Once we did trot, I realized I was on a totally different horse. I didn't have to use any leg; he was already nicely forward. As we neared the shadowy corner, he sucked back and got a little light up in front. For a moment, I felt that sickening feeling in my stomach that I was about to be a passenger on a very large runaway freight train.
I did the only thing I knew, I rode him forward and protected the left side (he wanted to shoot left). All of a sudden, he shook his neck a little as if to say, yeah, I still got it, baby! and then he totted forward. Each time we came around to that spot, he tried to get a little uppity and bossy, but I kept my leg on and rode him forward. We circled through that spot a few times until he got bored with the show.
After the first oh crap! moment, I just laughed at his silliness. Riding this horse, even if only a few times, has already done a lot to boost my confidence. Every big horse is not set on my death or destruction. Riding him is certainly different from riding Speedy, who is fairly close to the ground. And even Sydney's 16 hand height doesn't compare to this dude's stature. Izzy is a solid 16' 3 (I used a measuring stick on him), so building some confidence on this sky scraper is just what I need!
Sydney and I were on a roller coaster this past two weeks - good rides, bad rides, good rides. Fortunately, we seemed to have more good than bad and even the bad were quickly resolved.
I really wanted to finish the week on a good note, especially after Thursday's dirty spooks. I've learned that with Sydney especially, I have to let go of the bad moments and expect the next one to be fabulous. So that's what I did. On Friday, I saddled up and never gave another thought to the shenanigans of the day before. The result? We had a very pleasant ride with very nice canter work to the right.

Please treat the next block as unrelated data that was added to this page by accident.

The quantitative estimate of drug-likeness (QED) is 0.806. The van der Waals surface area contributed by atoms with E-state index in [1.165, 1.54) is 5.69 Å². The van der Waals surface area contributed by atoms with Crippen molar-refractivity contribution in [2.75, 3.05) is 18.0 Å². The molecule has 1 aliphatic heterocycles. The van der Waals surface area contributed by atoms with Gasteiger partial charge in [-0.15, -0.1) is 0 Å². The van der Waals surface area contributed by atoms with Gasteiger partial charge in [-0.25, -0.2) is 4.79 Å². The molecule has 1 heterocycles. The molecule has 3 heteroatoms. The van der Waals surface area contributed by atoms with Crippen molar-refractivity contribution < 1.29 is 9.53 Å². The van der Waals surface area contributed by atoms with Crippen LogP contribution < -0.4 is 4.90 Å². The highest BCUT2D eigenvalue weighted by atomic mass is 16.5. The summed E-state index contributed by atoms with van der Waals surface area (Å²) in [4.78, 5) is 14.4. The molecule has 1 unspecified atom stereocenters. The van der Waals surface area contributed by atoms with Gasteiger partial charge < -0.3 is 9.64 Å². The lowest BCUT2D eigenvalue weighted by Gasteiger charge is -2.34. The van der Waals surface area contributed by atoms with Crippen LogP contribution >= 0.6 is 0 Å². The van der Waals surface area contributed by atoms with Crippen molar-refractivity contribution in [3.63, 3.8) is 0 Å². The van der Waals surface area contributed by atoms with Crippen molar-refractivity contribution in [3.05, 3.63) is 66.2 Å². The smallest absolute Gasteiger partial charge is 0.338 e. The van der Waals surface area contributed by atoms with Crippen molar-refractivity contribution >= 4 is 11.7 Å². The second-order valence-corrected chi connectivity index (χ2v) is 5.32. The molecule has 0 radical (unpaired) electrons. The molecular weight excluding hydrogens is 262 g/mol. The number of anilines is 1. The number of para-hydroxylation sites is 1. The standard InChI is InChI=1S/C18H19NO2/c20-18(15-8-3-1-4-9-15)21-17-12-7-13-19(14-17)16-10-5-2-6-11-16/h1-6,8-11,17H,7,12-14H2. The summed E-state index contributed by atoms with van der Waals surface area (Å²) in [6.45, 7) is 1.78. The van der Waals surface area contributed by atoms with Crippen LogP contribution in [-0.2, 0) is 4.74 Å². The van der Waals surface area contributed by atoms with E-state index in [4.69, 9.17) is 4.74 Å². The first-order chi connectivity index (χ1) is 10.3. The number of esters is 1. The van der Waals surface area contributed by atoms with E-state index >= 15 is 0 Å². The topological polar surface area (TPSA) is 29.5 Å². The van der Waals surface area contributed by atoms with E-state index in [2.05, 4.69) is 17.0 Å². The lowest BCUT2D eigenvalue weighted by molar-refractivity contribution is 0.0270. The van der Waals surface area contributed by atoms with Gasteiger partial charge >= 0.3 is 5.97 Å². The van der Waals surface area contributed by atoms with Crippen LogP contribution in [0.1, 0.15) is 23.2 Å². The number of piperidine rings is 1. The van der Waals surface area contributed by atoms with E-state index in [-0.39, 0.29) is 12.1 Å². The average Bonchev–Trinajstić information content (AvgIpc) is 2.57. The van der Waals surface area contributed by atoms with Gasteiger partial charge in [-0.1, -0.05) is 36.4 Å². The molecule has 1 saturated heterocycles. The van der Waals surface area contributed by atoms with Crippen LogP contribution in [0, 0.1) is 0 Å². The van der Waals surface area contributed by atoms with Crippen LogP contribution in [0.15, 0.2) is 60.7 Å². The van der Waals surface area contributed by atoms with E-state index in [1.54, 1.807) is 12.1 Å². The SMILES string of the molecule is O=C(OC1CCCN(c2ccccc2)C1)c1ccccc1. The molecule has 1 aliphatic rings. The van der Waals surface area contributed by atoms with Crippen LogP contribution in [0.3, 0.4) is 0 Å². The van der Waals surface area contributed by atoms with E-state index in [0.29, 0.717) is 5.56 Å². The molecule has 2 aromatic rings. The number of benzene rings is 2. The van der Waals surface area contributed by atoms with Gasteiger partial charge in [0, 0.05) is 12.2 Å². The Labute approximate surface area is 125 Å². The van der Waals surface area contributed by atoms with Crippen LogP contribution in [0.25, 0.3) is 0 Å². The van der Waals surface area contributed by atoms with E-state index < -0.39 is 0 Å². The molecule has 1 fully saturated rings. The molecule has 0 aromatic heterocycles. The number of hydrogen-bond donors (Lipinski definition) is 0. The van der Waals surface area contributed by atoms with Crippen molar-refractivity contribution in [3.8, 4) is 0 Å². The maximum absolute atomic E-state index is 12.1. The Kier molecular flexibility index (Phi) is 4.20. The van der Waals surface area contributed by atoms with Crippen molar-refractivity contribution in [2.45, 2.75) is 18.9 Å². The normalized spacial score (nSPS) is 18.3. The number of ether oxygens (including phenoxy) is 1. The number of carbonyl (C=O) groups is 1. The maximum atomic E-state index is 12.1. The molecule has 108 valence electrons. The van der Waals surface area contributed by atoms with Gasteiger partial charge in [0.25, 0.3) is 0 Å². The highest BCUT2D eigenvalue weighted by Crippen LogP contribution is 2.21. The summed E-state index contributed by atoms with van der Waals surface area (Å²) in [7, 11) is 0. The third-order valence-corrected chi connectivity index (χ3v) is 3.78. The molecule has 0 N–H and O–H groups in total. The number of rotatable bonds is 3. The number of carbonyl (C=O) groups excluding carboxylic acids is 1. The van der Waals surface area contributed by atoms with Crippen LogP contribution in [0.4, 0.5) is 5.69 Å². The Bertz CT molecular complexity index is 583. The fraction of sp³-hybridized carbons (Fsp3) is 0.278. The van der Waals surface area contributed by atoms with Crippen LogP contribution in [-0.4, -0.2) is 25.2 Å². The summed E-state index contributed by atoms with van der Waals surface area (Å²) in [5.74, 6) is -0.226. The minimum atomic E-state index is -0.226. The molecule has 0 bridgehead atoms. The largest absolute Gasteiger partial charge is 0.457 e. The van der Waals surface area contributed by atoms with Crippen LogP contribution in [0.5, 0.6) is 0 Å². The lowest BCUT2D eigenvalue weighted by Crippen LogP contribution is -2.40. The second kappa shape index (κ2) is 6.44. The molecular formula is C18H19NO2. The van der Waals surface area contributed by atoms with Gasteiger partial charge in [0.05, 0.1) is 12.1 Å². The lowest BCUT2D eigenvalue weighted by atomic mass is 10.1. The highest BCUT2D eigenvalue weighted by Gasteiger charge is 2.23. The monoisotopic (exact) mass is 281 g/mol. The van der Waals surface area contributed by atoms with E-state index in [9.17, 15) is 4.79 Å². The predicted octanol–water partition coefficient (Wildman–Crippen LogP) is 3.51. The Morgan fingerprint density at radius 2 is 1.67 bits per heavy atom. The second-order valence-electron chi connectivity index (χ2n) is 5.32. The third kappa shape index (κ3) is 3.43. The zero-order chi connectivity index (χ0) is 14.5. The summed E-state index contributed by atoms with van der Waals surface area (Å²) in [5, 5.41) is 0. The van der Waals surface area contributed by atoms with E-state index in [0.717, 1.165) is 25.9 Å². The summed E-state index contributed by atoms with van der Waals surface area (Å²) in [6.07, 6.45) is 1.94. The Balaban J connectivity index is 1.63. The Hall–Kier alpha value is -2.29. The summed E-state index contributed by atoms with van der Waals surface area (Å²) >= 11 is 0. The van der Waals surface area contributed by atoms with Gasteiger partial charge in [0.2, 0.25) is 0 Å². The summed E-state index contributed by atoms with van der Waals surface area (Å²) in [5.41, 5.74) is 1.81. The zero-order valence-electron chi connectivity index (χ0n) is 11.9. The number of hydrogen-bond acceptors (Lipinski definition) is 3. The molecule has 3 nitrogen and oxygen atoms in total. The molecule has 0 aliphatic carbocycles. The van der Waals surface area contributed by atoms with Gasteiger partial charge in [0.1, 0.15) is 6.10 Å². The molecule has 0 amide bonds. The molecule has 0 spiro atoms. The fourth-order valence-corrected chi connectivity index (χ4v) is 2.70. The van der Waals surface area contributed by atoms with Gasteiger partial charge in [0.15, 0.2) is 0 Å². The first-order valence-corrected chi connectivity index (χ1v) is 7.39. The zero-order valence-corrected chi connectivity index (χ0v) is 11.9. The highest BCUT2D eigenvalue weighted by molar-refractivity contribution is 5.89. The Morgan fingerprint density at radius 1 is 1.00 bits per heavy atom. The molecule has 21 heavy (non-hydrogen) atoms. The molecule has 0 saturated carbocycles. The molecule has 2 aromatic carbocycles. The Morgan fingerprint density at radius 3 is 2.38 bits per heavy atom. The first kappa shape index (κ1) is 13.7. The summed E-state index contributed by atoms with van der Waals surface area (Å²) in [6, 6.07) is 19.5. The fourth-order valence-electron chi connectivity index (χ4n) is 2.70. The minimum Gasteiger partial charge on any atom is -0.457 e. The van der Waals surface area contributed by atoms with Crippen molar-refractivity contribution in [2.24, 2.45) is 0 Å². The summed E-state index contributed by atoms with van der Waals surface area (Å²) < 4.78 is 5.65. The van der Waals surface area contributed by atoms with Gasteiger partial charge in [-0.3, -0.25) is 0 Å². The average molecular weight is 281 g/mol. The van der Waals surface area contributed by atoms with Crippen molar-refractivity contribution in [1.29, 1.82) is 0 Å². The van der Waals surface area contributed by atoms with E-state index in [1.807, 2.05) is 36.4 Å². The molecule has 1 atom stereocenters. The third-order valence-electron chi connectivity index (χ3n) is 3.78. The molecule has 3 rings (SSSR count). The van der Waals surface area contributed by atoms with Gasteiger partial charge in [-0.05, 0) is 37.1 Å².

We didn't work on anything new. I simply practiced putting together my aids to hold Sydney in the right lead canter as we head down the long sides. I am excited about today's lesson because I think JL will be happy with our progress. I can see that this is going to take a long time to develop. After just a few minutes at the right lead canter, Sydney starts to fatigue. I think he is using his body in a way that is very new for him.
I find this exciting though. It means I am on the right track!
And … this is happening.
I've launched a second blog! Keeping this one going seven days a week is already work enough, so why I think I need a second one remains a mystery. For this second blog, I am planning to post once or twice a week.
My second entry into the blog-o-sphere is food related; it's called The Baker Foodie. I may have mentioned that I like to cook. You can find find it at www.thebakerfoodie.com.
Was Sydney ever naughty on Thursday! Whenever Sydney spooks or does something odd-ball during a lesson, JL's first question is always, was that dirty?
Speedy is never dirty; his spooks are legitimate. He might buck, but it's always out of exuberance. He expresses his opinion by pinning his ears, sucking back a little, or his favorite, curling up WAY behind the bit.
Sydney on the other hand does dirty very well. When he's in a mood, he looks for ways to be a jerk. Since I've yet to come off him, (Oh, Lord, hear my prayer and know that I am not boasting. It has been through your protection that my butt has remained in the saddle. Do not take this as a prideful statement. Amen.) I don't know if his intent is to lose me, or just be an ass.
His version of dirty is to launch up and forward and then drop a shoulder and spin. It is a brutal maneuver and always gets me loose. If he would take one more step, he'd completely unseat me, but since I can usually yank him to a stop, I have time to regroup (so far).
On Thursday, I started out on the buckle and then picked a super quiet canter around the arena's edge like I had done the day before. I brought him back to a walk, took a moment, and then picked up the canter from the walk. I was working in my dressage "court" and was cantering down the long side when he "heard" something. He sucked back, and when I squeezed him forward, he let me have it.